This one’s pretty simple — you can’t make excuses for major design and usability flaws in your interface.

I’ve heard it before — ‘We’ll provide training’ or ‘it was only one user’. Don’t make excuses and don’t rationalise a position that’s really based on not questioning the design, not spending more time and money on getting it right.

#20: Exercise: take the building blocks of an experience you dislike. How d’you rearrange them into what you DO like?

This is a great exercise to do when going into a project. If you can take apart similar or existing experiences/solutions and understand what makes them poor (or what makes them good) you can use this to inform the direction you take when building a new experience.

It’s not necessary to limit it to your preferences either — it’s extremely useful to conduct UX tests on competitor or existing systems to understand flaws or current behaviour patterns.

#21: You gotta identify with the context/users, can’t just write ‘cool’. What would make YOU act that way?

When you research properly, you get to a point where you have a felt understanding of what a users’ context is. Meaning that you intuitively and experientially understand how they feel, what their circumstance is, and what drives behaviour. When you get to this point you’ll know it. From this point you can ideate from a platform of real understanding and have the potential to create a real experience — one that people see and agree that it’s the most obvious and common sense approach.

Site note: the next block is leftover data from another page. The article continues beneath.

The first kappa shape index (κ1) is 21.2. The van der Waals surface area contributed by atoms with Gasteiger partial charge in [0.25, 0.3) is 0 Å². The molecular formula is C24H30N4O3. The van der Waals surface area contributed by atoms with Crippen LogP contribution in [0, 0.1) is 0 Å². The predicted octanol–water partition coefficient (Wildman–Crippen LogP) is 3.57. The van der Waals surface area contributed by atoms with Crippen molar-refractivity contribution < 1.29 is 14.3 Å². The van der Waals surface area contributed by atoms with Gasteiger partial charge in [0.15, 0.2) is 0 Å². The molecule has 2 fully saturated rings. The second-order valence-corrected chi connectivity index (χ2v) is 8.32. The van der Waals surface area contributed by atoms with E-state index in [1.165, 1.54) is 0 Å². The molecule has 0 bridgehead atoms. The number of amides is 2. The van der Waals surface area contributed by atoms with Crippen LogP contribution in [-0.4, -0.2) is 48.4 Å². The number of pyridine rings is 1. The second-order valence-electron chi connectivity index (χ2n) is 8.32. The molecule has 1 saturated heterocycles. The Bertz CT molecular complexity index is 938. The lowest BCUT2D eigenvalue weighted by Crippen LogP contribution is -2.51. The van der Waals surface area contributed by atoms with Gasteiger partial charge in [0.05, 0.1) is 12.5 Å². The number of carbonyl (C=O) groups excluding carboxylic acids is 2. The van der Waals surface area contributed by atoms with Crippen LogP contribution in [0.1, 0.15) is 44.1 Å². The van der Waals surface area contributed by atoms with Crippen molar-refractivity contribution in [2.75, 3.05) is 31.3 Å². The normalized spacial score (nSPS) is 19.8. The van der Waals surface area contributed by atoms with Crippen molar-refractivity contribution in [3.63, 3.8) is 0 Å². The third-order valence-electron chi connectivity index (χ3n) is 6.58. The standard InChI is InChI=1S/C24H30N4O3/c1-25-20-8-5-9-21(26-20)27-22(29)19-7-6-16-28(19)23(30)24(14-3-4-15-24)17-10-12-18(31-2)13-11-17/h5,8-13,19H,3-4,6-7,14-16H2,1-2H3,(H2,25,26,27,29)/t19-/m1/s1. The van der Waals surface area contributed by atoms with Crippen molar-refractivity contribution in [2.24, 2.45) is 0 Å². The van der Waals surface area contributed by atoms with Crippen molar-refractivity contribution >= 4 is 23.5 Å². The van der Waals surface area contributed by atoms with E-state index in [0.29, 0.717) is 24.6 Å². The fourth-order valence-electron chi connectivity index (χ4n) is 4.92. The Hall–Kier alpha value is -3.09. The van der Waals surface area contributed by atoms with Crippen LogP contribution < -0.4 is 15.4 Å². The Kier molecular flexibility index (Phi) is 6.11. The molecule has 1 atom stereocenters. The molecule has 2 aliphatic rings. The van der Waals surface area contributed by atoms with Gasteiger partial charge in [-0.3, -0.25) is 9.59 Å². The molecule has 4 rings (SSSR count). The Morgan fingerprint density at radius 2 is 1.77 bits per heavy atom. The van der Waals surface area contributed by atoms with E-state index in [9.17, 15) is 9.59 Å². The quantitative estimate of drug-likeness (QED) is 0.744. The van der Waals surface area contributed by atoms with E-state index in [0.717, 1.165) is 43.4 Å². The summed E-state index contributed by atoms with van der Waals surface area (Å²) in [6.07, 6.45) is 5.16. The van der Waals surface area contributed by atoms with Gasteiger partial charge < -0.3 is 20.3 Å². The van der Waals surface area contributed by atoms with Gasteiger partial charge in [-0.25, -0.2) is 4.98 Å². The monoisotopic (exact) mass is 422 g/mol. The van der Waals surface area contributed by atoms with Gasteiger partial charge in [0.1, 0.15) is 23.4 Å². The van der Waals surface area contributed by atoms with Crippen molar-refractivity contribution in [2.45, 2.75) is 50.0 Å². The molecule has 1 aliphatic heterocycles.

#22: What’s the essence of your experience? Most economical telling of it? If you know that, you can build out from there.

Define the core and simplest version of the experience you want to create. This will help you focus when you start diving down into creating the interaction design and identifying priority user stories. If you know that a successful experiences only needs a core set you can deliver that — as fast as possible and then expand from there if necessary.


Thanks for reading :) this is the current incarnation of the 22 rules — it’s been through a lot of revisions and improved over the years. If you have any feedback or comments, or just want to shout out, I’d love to hear from you.


Human Insights

My observations or insights into Experience design, subjectivity, philosophy, people

Valeria Spirovski

Written by

Product Architect, Designer, Researcher, & Change Agent. Blending Agile, Design Thinking and Lean UX to continuously steer teams toward success.

Human Insights

My observations or insights into Experience design, subjectivity, philosophy, people